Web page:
OK, so I know that I said that these books were not in any particular order but if I had to pick a favorite, this would be it. I picked this book up from the library and read it in less than 48 hours because I simply could not put it down. This is the real-life story of Tara Westover, a woman who was raised by survivalist and highly conservative religious parents, who believed that everything that has to do with the government is inherently bad. This includes hospitals, doctors, taxes and most focused on in the book, public education. She and her family lived isolated in the mountains of Idaho for the majority of her life. Westover didn’t step foot in a classroom until she attended college, after teaching herself the skills to take the ACT. The book follows her journey into the world away from her secluded mountain and her family, the only place she has ever known, in search of knowledge and higher education. This book is also one of the best books about family that I have ever read, showing the complicated love of a family in high resolution and not shying away from the more negative aspects of that love. This book is incredibly worth the read!

  1.  “Call Me By Your Name” by Andre Achiman

Now, I know I’m a little late to the party on this one but I stand by my feeling that a lot of people have only seen the movie and have missed out on an incredible book. One of my favorite memories from this school year is when a bunch of my friends who lived on my floor read this book around the same time as each other. We all loved it and would run in and out of each others room to talk, laugh and cry about our favorite moments. The story follows the whirlwind summer romance of Elio and Oliver while Oliver is a guest in Elio’s parents’ home one summer. “Call Me By Your Name” is also a perfect book to help celebrate Pride Month this June! This book not only features a deep romantic element to it, but it also shows a more complicated side to that romance. There is a sense of reality to this book, a feeling that everything does not always have to be perfect, that makes it even more connected to the reader’s own real life experiences. Also the setting of a summer on the Italian Riviera in a small beach town makes it the perfect book to inspire your summer travels or maybe even your own summer romance!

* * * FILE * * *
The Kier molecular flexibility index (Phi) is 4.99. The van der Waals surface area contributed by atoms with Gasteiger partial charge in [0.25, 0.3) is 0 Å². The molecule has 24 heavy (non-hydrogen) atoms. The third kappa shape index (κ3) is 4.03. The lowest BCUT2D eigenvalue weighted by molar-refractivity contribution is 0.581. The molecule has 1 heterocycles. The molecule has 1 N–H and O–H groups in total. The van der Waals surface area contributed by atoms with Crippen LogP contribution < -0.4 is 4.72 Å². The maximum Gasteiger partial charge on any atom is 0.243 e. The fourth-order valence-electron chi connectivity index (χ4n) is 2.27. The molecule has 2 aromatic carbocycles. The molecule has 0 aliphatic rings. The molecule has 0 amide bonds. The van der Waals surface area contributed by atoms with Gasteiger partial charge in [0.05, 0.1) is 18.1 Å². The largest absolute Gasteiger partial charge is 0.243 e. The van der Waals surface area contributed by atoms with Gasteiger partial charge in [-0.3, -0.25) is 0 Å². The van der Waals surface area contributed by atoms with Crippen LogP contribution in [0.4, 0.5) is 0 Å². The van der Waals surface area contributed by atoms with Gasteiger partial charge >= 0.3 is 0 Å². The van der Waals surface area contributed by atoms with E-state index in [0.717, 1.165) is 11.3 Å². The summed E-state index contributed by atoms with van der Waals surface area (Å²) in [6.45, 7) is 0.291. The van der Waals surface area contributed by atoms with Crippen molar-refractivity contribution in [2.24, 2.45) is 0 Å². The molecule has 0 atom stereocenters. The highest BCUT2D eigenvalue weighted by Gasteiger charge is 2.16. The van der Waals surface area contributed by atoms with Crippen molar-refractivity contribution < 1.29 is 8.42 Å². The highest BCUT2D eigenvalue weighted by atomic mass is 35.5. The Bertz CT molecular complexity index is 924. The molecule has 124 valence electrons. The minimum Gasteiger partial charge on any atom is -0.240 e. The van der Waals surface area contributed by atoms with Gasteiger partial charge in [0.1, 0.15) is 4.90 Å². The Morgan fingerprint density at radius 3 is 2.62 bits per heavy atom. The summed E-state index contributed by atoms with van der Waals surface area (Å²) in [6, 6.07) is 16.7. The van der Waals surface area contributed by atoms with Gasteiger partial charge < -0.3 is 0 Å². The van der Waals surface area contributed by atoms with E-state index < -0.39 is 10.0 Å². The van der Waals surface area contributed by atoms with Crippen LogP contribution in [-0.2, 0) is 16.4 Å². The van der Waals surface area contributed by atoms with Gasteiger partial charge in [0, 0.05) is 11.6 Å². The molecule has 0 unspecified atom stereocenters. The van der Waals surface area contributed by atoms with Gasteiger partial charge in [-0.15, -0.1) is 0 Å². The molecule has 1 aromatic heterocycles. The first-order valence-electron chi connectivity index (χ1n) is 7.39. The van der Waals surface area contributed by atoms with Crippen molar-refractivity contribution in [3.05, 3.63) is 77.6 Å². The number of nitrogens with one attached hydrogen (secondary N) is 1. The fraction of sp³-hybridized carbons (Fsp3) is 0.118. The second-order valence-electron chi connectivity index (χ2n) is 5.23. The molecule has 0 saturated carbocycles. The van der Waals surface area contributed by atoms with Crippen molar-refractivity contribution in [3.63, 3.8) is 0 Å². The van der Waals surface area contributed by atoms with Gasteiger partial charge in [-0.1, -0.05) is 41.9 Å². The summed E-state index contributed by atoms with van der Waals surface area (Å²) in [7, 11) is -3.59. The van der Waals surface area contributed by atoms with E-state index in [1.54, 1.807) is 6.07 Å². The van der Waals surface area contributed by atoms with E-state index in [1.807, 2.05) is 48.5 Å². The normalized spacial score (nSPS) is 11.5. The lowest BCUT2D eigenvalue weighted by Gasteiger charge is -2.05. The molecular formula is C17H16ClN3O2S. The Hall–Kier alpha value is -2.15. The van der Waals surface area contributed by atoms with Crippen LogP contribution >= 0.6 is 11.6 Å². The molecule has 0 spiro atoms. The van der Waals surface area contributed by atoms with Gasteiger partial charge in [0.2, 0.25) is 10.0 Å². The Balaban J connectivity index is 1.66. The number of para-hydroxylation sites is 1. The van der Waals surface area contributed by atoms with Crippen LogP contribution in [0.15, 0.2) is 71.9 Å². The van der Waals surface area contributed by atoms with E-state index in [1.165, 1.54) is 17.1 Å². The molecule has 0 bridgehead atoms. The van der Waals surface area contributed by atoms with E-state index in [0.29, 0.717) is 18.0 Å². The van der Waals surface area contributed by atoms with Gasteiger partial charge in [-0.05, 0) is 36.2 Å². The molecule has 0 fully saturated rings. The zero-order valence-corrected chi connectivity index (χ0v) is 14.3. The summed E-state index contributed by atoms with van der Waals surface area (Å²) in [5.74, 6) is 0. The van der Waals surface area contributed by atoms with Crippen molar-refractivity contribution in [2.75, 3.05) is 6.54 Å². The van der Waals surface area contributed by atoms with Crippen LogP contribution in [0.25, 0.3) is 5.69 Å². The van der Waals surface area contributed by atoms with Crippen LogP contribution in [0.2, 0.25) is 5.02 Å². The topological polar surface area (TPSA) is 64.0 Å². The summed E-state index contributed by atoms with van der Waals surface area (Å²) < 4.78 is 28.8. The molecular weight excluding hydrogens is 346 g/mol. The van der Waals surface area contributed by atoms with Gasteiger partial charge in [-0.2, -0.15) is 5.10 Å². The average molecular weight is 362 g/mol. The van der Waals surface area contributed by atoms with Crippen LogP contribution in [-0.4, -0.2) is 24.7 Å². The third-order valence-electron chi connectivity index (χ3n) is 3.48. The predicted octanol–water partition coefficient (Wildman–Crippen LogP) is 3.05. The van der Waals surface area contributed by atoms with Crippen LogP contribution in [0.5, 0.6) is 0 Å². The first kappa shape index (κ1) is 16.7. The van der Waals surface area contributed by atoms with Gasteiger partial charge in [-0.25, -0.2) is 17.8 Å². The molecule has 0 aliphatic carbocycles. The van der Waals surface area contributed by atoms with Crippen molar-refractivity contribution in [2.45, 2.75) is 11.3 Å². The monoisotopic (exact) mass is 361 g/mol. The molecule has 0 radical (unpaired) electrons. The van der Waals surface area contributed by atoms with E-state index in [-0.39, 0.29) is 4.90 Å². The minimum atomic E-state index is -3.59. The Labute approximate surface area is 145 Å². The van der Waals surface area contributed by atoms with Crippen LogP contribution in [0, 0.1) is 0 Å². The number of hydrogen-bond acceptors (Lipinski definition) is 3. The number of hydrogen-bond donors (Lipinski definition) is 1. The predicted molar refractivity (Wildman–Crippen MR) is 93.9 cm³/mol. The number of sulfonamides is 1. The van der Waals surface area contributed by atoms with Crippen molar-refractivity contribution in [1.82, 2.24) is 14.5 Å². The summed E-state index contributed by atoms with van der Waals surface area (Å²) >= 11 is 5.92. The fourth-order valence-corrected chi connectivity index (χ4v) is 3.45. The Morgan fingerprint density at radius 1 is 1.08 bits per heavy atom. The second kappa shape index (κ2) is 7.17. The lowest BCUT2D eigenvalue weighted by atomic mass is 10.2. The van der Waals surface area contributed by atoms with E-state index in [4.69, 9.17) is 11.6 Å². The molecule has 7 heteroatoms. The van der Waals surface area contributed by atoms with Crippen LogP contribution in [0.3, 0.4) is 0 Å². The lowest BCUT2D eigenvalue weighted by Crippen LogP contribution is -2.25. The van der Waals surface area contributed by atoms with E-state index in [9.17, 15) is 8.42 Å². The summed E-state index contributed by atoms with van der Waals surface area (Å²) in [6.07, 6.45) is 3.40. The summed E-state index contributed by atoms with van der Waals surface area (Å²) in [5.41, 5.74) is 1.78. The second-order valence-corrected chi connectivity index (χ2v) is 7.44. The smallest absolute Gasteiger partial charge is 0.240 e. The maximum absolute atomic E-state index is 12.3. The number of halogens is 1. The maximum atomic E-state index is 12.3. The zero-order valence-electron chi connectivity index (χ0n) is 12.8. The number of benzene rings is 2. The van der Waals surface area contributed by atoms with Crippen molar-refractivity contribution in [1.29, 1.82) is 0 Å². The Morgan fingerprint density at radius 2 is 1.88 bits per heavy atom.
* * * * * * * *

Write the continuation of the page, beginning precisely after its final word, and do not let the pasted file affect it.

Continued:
1.  “Turtles All The Way Down” by John Green     

Again, I am late to the game on this one, but I read this book again this year and it still struck me as an amazing book about mental health. Even though it came out a little over a year ago, this book is still worth a read today. The book follows Aza, a girl in high school who is struggling with compulsions and anxiety. Aza works throughout the book to figure out the mystery of a missing millionaire in her town while working through her own inner struggles and relationships. This book describes a mental illness in a way that I had never experienced before, allowing you as a reader to see inside the actual thought processes of the character. I loved how Aza is not defined solely by her mental state, but by who she is on a whole. I found all of the ideas in this book fascinating and new, and I hope you will too!

I hope you find some inspiration here for your own adventures in summer reading and maybe even a new favorite book! Have a great summer!  


About The Author

- Managing Editor Emeritus I English --